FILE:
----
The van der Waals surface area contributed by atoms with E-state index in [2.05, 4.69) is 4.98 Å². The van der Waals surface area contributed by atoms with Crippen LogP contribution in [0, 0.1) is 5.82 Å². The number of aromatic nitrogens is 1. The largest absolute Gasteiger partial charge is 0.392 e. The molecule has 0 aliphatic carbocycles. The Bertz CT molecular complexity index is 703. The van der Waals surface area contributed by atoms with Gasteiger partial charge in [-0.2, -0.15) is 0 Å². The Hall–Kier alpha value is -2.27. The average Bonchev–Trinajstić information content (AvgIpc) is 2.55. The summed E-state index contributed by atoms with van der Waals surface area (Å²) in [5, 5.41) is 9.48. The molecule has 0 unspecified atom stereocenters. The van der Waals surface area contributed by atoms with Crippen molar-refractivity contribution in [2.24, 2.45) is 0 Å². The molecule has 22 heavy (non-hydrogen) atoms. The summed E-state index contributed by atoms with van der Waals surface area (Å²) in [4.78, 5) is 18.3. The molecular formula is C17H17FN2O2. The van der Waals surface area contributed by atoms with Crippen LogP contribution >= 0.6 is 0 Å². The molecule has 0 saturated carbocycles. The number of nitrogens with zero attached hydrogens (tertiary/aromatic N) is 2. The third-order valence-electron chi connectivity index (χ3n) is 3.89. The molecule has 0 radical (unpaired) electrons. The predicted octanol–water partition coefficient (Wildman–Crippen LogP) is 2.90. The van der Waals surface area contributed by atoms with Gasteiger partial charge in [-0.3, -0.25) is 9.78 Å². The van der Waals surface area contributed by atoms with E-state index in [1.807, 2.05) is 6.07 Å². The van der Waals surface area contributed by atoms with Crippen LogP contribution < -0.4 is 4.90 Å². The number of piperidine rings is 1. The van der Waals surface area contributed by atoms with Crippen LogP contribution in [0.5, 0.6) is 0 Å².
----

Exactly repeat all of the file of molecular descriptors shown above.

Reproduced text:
The van der Waals surface area contributed by atoms with E-state index in [2.05, 4.69) is 4.98 Å². The van der Waals surface area contributed by atoms with Crippen LogP contribution in [0, 0.1) is 5.82 Å². The number of aromatic nitrogens is 1. The largest absolute Gasteiger partial charge is 0.392 e. The molecule has 0 aliphatic carbocycles. The Bertz CT molecular complexity index is 703. The van der Waals surface area contributed by atoms with Gasteiger partial charge in [-0.2, -0.15) is 0 Å². The Hall–Kier alpha value is -2.27. The average Bonchev–Trinajstić information content (AvgIpc) is 2.55. The summed E-state index contributed by atoms with van der Waals surface area (Å²) in [5, 5.41) is 9.48. The molecule has 0 unspecified atom stereocenters. The van der Waals surface area contributed by atoms with Crippen molar-refractivity contribution in [2.24, 2.45) is 0 Å². The molecule has 22 heavy (non-hydrogen) atoms. The summed E-state index contributed by atoms with van der Waals surface area (Å²) in [4.78, 5) is 18.3. The molecular formula is C17H17FN2O2. The van der Waals surface area contributed by atoms with Crippen LogP contribution >= 0.6 is 0 Å². The molecule has 0 saturated carbocycles. The number of nitrogens with zero attached hydrogens (tertiary/aromatic N) is 2. The third-order valence-electron chi connectivity index (χ3n) is 3.89. The molecule has 0 radical (unpaired) electrons. The predicted octanol–water partition coefficient (Wildman–Crippen LogP) is 2.90. The van der Waals surface area contributed by atoms with Gasteiger partial charge in [-0.3, -0.25) is 9.78 Å². The van der Waals surface area contributed by atoms with E-state index in [1.807, 2.05) is 6.07 Å². The van der Waals surface area contributed by atoms with Crippen LogP contribution < -0.4 is 4.90 Å². The number of piperidine rings is 1. The van der Waals surface area contributed by atoms with Crippen LogP contribution in [0.5, 0.6) is 0 Å².